Mexican Migration and Mental Health

By Laura Clevenger, Staff Writer

Migration from Mexico to the United States is not going away. Media sources, like the New York Times, write of the “Mexican moment”—a radical idea that Mexico is having an economic revival—(NY Times, 2013) but in his lecture on the evolution of the Mexican economy, UPAEP professor, Werner Voigt (2014), sites corruption as the true “Mexican moment.” Mexico’s 0.8% 2013 GDP expansion is far from the explosive economic expansion talked about in the media (Voigt, 2014). Looking at the facts rather than fabricated newspaper articles, it is clear that the economic opportunities in Mexico are lacking and this stagnant economy will continue to drive Mexicans north of the border. Heymann et al. (2009) found that recent immigrants to the U.S. contributed $770 pesos on average each month to the household income before migrating. Once the migrants are successfully in Mexico, remittances are nearly twice that at $1738 pesos a month (Heymann et al., 2009). Migrant households averaged an income of $5203 pesos per month while non-migrant households averaged $4235 pesos per month (Heymann et al., 2009). The number of Mexican migrants in the United States will increase even as the process of migration becomes more difficult due to cost and the implementation of strict border policies. As the population continues to grow, it is important to examine the unique health outcomes and disparities this population experiences and how public health professionals can reduce these disparities and improve the overall physical and mental health of this important population.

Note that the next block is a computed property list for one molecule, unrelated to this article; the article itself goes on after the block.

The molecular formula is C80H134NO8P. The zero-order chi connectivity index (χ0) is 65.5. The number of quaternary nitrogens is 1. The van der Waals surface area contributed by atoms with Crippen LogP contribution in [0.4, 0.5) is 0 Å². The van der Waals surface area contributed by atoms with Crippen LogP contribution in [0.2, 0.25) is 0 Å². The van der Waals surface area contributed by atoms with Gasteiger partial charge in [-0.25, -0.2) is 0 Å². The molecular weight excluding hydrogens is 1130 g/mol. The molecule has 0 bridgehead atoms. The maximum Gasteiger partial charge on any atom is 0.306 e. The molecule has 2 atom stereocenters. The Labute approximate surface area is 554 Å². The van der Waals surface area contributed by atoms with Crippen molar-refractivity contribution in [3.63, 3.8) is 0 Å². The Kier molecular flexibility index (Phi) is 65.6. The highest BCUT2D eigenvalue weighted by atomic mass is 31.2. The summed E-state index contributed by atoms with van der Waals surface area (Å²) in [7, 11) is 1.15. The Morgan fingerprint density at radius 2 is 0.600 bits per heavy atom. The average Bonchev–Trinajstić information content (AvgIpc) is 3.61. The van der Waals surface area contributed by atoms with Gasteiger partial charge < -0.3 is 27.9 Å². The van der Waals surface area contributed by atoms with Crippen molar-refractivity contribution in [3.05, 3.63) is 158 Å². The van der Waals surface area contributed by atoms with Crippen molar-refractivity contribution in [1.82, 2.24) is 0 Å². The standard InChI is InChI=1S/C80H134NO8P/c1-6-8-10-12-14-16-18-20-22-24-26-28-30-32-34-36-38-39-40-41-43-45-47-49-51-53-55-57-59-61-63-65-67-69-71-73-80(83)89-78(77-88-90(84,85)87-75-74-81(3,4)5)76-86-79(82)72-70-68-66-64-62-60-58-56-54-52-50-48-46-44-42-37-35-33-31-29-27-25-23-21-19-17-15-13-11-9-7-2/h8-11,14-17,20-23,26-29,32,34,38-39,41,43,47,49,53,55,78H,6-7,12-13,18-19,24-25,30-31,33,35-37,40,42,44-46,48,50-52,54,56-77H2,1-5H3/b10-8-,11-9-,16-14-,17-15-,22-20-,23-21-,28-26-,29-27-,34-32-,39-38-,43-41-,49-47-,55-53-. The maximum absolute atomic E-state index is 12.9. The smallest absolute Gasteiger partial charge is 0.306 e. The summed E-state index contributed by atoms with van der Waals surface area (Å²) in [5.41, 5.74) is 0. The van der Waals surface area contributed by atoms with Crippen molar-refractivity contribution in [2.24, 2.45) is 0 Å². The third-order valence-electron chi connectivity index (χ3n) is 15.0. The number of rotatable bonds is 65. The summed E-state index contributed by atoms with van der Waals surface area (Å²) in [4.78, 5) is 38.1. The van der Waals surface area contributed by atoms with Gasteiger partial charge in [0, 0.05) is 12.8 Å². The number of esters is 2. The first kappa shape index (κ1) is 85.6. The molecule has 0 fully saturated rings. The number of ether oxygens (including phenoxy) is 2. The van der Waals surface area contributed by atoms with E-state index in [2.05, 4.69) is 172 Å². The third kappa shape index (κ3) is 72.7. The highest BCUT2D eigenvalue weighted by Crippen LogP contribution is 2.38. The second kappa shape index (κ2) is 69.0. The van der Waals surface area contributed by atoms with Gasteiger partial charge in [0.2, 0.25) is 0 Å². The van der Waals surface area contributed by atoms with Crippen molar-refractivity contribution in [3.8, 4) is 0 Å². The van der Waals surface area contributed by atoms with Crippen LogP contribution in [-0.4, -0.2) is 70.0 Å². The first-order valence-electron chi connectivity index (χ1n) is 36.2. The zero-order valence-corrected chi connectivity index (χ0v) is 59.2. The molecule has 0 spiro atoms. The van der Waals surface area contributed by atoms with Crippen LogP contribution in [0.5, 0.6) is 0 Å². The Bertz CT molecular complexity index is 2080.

Mental health is an integral aspect of health and well-being as defined by the World Health Organization (1948): “Health is a state of complete physical, mental, and social well-being and not merely the absence of disease or infirmity.” Unlike physical health outcomes, mental health is abstract, a construct influenced by individual and cultural beliefs. As cultures mix and influence one another—as is inevitable with migration and globalization—protective and risk factors for poor mental health outcomes shift for the migrant. What was a protective factor in Mexico might be a risk factor in the United States. Mental health is not exclusive; it affects and is affected by other health outcomes, like HIV/AIDS, diabetes, and cancer (WHO, 2013). Those who have been diagnosed with a mental health disorder, like depression or schizophrenia, have a 40% to 60% greater chance of dying prematurely than the general population (WHO, 2013).

Although Mexico does not collect national data on the prevalence of mental health disorders in the country, a research study found that 26.1% of the nationally representative sample had experienced at least one mental health disorder in their life (RESOURCE). This data is similar to the data from the National Institutes of Health (NIH) that says that 26.2% of Americans adults suffer a mental disorder in a given year. Examining the determinants of mental health in both Mexico and the United States highlights how these factors may change as the migrant moves and what determinants should be addressed through interventions, additional research, and policy changes in order to improve mental health outcomes in the Mexican migrant population.

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